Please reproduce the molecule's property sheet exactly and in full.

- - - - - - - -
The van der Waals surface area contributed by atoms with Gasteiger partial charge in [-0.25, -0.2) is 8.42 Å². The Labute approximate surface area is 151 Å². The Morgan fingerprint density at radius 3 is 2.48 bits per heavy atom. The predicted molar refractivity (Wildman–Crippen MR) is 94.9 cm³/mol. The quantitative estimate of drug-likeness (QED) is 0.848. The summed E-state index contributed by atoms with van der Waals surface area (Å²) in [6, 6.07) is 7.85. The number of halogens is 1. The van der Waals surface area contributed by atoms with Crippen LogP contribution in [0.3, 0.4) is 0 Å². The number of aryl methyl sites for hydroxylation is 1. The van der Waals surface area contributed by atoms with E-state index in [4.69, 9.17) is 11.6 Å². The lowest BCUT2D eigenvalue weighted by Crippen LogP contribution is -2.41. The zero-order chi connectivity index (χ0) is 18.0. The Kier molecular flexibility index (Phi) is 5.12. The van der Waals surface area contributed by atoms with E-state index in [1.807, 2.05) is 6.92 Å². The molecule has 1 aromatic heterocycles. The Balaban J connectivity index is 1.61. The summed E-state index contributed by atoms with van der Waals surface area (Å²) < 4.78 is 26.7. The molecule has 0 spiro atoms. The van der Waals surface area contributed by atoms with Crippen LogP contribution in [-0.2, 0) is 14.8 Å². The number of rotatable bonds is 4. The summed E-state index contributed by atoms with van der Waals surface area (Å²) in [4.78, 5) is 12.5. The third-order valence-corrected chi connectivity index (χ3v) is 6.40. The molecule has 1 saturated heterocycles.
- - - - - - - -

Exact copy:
The van der Waals surface area contributed by atoms with Gasteiger partial charge in [-0.25, -0.2) is 8.42 Å². The Labute approximate surface area is 151 Å². The Morgan fingerprint density at radius 3 is 2.48 bits per heavy atom. The predicted molar refractivity (Wildman–Crippen MR) is 94.9 cm³/mol. The quantitative estimate of drug-likeness (QED) is 0.848. The summed E-state index contributed by atoms with van der Waals surface area (Å²) in [6, 6.07) is 7.85. The number of halogens is 1. The van der Waals surface area contributed by atoms with Crippen LogP contribution in [0.3, 0.4) is 0 Å². The number of aryl methyl sites for hydroxylation is 1. The van der Waals surface area contributed by atoms with E-state index in [4.69, 9.17) is 11.6 Å². The lowest BCUT2D eigenvalue weighted by Crippen LogP contribution is -2.41. The zero-order chi connectivity index (χ0) is 18.0. The Kier molecular flexibility index (Phi) is 5.12. The van der Waals surface area contributed by atoms with E-state index in [1.807, 2.05) is 6.92 Å². The molecule has 1 aromatic heterocycles. The Balaban J connectivity index is 1.61. The summed E-state index contributed by atoms with van der Waals surface area (Å²) < 4.78 is 26.7. The molecule has 0 spiro atoms. The van der Waals surface area contributed by atoms with Crippen LogP contribution in [-0.2, 0) is 14.8 Å². The number of rotatable bonds is 4. The summed E-state index contributed by atoms with van der Waals surface area (Å²) in [4.78, 5) is 12.5. The third-order valence-corrected chi connectivity index (χ3v) is 6.40. The molecule has 1 saturated heterocycles.